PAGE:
A High Holiday Prayerbook Dedicated to an American Jewish Soldier in Dutch

In the course of his work at the National Library of Israel, Daniel Lipson came across a set of maḥzorim (special prayerbooks for Rosh Hashanah and Yom Kippur) published in New York in 1942 that had somehow been placed in the wrong collection. Both bore a label in Dutch and Hebrew dedicating the volumes to the memory of a U.S. soldier named David Meyer Wald, who fell in battle on Yom Kippur 1944 and was buried in the Margraten cemetery in the Netherlands. While Lipson found someone who fits this description, he his buried in Montreal. He recounts his further investigation:

Wald . . . was born in Timkovichi, in what is now Belarus, in 1921. His family immigrated to the United States in 1938 and settled in Pittsburgh, where David worked for a time as a wholesale clerk until he was drafted. . . . [He] served in the 325th Infantry Regiment, a unit belonging to the U.S. Army’s 82nd Airborne Division. Most regiments in this division were paratroop units, but the 325th was a unit of gliders attached to cargo planes which flew them to the battlefield.

Wald’s glider unit was sent into action on September 23, 1944, in the final days of Operation Market Garden. This was the first combined operation initiated by the Allies on European soil with the aim of penetrating into northern Germany. But the operation failed, and among the thousands of dead was one David Meyer Wald.

[T]he soldiers who fell were buried in temporary graves and only transferred to Margraten after the war. It turns out that five years after he was buried in Holland, Wald’s family asked that his body be reinterred in Canada, where they immigrated from the United States.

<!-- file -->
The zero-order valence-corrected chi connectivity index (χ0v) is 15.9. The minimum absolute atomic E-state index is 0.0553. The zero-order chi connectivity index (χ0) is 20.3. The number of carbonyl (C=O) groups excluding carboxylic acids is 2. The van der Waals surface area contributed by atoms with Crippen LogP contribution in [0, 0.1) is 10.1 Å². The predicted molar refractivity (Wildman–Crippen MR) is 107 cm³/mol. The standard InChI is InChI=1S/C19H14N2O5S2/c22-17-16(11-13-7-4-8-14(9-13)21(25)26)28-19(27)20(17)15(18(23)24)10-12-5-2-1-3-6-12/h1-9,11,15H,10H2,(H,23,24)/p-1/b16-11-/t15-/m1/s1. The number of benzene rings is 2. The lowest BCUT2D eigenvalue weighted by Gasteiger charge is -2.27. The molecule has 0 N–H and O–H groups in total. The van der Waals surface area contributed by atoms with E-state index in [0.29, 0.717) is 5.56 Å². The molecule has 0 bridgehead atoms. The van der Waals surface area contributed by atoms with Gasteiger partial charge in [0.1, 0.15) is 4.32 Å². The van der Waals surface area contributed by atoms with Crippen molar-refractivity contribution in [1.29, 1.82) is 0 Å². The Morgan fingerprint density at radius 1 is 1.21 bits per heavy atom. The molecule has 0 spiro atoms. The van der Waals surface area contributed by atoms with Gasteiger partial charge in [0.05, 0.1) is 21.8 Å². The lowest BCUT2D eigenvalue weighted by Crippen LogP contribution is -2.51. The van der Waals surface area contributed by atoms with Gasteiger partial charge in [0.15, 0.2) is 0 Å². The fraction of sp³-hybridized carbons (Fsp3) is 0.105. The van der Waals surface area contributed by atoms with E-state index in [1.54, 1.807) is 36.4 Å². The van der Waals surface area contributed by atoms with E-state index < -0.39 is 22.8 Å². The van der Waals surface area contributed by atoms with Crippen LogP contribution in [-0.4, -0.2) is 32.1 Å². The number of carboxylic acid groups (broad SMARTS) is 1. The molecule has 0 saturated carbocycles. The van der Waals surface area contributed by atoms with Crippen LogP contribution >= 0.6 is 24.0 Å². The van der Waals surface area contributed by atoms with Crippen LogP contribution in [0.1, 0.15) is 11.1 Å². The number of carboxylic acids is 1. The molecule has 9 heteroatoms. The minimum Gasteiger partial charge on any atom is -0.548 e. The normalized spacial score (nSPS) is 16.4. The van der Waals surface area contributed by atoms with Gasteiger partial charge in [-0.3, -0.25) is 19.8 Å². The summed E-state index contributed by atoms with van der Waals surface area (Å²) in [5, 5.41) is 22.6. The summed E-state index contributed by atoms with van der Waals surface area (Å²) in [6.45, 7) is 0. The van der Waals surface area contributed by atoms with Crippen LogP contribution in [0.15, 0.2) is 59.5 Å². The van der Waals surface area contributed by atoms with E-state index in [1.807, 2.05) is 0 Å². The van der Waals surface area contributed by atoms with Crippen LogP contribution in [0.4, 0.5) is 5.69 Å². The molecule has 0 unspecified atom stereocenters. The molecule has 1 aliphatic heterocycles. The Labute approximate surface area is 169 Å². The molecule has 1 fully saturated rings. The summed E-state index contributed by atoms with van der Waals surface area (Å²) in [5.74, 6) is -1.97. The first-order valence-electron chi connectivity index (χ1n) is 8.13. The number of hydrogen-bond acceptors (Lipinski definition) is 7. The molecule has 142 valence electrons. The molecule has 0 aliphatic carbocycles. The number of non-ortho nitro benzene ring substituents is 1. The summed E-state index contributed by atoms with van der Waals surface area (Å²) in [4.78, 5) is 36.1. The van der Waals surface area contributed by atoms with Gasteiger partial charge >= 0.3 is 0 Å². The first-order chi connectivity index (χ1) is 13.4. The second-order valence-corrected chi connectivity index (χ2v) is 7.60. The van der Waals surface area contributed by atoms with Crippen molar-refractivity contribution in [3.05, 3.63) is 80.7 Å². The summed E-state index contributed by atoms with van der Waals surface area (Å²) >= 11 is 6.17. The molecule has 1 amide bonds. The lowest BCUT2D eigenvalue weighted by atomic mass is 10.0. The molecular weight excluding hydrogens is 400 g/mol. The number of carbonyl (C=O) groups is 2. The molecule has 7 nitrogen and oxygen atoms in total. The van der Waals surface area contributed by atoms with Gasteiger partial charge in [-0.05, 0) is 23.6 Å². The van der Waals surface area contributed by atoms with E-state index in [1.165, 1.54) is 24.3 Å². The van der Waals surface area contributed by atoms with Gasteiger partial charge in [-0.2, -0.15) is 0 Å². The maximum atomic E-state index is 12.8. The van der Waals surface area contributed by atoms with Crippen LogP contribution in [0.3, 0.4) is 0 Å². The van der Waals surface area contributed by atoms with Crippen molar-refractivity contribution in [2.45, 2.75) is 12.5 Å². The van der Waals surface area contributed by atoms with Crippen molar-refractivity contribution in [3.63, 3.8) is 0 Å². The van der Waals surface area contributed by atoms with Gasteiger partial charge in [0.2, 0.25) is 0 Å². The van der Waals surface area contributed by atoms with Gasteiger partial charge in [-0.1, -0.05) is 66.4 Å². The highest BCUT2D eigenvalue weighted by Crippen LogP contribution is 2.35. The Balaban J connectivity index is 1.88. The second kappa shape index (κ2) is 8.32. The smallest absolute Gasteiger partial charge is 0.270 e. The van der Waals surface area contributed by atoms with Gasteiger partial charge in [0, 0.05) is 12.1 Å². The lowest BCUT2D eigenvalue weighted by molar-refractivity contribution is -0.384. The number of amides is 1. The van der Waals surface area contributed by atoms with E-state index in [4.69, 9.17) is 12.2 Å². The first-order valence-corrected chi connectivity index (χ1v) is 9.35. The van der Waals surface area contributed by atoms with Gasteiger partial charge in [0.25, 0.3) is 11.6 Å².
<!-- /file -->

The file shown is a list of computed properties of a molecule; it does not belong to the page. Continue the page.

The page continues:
In 2007, Rabbi Yaakov Shapira, rabbi of the synagogue in the Dutch city of Maastricht, found an unfamiliar Torah scroll in his synagogue. He didn’t know where the scroll came from, only that it had been kept in a safe for many years. The Torah scroll was dedicated in the memory of David Meyer Wald by his parents and donated to the synagogue closest to his burial place in Margraten. It would appear that the Walds also donated the two maḥzorim and perhaps other books, as well, at the same opportunity.

Read more at The Librarians

More about: American Jewish History, Jews in the military, Prayer books, World War II

Ordinary Gazans Are Turning against Hamas—and Its Western Sympathizers

In the past few days, difficult-to-confirm reports have emerged of unrest in the Gaza Strip, and of civilians throwing stones at Hamas operatives. A recent video from Al Jazeera showed a Gazan declaring that “God will bring Qatar and Turkey to account” for the suffering of Palestinians in the current war. Being an agent of the Qatari government, the journalist turned away, and then pushed the interviewee with his hand to prevent him from getting near the microphone. Yet this brief exchange contributes much to the ongoing debate about Palestinian support for Hamas, and belies the frequent assertion by experts that the Israeli campaign is only “further radicalizing” the population.

For some time, Joseph Braude has worked with a number of journalists and researchers to interview ordinary Gazans under circumstances where they don’t fear reprisals. He notes that the sorts of opinions they share are rarely heard in Western media, let alone on Al Jazeera or Iran-sponsored outlets:

[A] resident of Khan Younis describes how locals in a bakery spontaneously attacked a Hamas member who had come to buy bread. The incident, hardly imaginable before the present war, reflects a widespread feeling of “disgust,” he says, after Gazan aspirations for “a dignified life and to live in peace” were set back by the Hamas atrocities of October 7.

Fears have grown that this misery will needlessly be prolonged by Westerners who strive, in effect, to perpetuate Hamas rule, according to one Gazan woman. Addressing protesters who have taken to the streets to demand a ceasefire on behalf of Palestinians, she calls on them to make a choice: “Either support the Palestinian people or the Hamas regime that oppresses them.” If protesters harbor a humanitarian motive, she asks, “Why don’t we see them demonstrating against Hamas?”

“Hamas is the destruction of the Palestinian people. We’ve had enough. They need to be wiped out—because if they remain, the people will be wiped out.”

You can watch videos of some of the interviews by clicking the link below.

Read more at Free Press

More about: Gaza War 2023, Hamas, Palestinian public opinion